When I received my Master of Library Science from North Carolina Central University, my concentration was in academic librarianship. I knew that I wanted to be an academic librarian, so I was glad to gain the necessary skills to thrive. However, we did not cover teaching pedagogy or andragogy, so I had to learn some techniques by attending workshops and sessions that discussed library instruction. I also pulled from my previous teaching experiences. I think that mentorship is a helpful instructional strategy. Mentorship is a way to cultivate a mutually respectful and beneficial relationship with an individual through consistent nurturing with being vulnerable and honest about various topics. One of those topics can be library instruction.
Instruction Mentorship for Librarians
The Association of Research and College Libraries’ Instruction Section has a mentoring program committee that created an opportunity for librarians who would like the benefits of instruction mentorship. The committee paired me with a mentor, and we were told that the mentor and I could schedule the meetings’ frequency. I decided to meet my mentor every two weeks; then, I changed it to monthly due to my busy schedule. Each month my mentor and I are emailed prompts to cover in our discussions.
During this time, I have been mentored by a fantastic librarian named Carolina Hernandez. She has guided me through my thoughts and ideas, and we have discussed two articles. I decided to create an instruction journal to notate any tips given during our meeting. This is also where I write my ideas to discuss with Carolina and where I write down my webinars and article notes. This journal has been helpful to me because I can refer back to it when I need guidance on how to plan an instruction session.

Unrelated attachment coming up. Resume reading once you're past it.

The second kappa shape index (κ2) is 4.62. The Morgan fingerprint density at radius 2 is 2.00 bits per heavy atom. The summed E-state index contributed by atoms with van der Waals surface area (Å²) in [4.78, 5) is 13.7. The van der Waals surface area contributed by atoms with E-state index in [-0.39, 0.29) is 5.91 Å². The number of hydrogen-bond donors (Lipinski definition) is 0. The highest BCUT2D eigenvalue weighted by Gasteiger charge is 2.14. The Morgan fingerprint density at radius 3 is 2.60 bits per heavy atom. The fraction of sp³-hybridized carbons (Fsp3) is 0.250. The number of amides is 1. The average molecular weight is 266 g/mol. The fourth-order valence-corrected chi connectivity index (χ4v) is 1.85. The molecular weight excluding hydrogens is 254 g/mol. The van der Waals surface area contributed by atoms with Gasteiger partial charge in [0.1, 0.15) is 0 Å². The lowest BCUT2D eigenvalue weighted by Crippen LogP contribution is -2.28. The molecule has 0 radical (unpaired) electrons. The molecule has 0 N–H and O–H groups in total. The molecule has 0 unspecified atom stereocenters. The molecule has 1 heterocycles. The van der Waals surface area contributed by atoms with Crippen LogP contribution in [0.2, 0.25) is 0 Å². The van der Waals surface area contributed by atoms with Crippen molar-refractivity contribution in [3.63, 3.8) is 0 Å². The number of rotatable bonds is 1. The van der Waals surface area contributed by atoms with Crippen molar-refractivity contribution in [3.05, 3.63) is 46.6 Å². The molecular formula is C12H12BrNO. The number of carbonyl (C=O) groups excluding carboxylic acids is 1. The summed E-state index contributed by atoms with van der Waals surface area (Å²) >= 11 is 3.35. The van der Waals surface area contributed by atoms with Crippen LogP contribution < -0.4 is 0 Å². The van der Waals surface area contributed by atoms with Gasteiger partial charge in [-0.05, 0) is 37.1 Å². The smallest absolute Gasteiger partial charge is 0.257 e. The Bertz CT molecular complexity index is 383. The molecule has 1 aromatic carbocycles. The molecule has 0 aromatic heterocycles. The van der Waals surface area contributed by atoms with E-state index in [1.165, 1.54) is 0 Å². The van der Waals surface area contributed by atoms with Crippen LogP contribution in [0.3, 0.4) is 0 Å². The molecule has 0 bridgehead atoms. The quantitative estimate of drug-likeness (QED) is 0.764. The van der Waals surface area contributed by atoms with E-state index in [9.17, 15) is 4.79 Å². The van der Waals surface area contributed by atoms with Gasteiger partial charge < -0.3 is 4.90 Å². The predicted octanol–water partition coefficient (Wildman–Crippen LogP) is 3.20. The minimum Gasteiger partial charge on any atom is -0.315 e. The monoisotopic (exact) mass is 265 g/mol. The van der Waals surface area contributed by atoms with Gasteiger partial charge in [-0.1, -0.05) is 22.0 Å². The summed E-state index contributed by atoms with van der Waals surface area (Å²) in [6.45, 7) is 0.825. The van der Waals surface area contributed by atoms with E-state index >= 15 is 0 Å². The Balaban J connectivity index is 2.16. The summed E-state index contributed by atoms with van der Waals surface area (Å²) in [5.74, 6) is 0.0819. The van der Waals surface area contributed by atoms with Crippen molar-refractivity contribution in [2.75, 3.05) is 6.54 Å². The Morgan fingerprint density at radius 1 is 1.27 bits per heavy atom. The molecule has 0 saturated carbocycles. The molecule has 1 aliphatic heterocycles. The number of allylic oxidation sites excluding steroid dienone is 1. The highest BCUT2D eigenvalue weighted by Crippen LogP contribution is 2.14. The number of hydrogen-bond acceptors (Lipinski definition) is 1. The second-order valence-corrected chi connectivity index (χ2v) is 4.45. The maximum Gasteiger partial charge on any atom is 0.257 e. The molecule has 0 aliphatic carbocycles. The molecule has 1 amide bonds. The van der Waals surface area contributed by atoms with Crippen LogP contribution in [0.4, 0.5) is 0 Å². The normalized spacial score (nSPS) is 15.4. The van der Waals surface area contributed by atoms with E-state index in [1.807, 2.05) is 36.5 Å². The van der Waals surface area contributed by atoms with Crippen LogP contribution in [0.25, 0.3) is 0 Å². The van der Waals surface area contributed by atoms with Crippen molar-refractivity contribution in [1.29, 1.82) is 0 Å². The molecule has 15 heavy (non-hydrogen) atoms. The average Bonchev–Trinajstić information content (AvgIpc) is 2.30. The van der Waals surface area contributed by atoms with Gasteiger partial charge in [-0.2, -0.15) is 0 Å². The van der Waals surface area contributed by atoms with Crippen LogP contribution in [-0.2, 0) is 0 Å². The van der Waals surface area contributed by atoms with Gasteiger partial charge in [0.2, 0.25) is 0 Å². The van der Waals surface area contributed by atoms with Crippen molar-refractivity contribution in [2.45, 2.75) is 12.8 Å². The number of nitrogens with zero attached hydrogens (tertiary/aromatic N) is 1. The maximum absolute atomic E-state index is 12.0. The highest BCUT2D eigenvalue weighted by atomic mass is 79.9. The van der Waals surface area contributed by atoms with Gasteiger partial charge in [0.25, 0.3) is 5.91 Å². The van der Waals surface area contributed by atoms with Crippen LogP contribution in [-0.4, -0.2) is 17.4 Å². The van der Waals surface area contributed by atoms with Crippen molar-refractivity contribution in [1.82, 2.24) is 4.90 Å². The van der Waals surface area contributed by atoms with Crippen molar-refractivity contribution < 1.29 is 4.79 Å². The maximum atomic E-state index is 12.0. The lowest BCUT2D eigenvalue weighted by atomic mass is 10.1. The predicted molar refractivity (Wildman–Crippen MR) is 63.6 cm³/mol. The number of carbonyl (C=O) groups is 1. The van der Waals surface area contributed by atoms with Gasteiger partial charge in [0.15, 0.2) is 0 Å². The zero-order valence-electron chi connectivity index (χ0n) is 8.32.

Mentorship can be helpful if this is your first time doing instruction online or even your first time with this frequency of leading online instruction sessions. I think mentorship is a strategy that can improve and help your teaching techniques. Consider reaching out to your peers or local and/or national organizations to connect to a mentor. This connection should lead you on a journey to explore the various pedagogies and andragogies that can guide you.
There are many frameworks that I would like to continue to understand and apply. For instance, care ethics and relational-cultural theory is a new concept that I want to explore and apply to my teaching. The critical librarianship framework has many elements like anti-racist, intersectionality, and feminist pedagogies, which I use in my teaching; however, I know that I can go even deeper into the framework’s application. Teaching and instruction are an integral part of many of our job responsibilities. As professionals, we must be open to lifelong learning so that we can grow our expertise. Consider being mentored to take your instruction sessions to another level.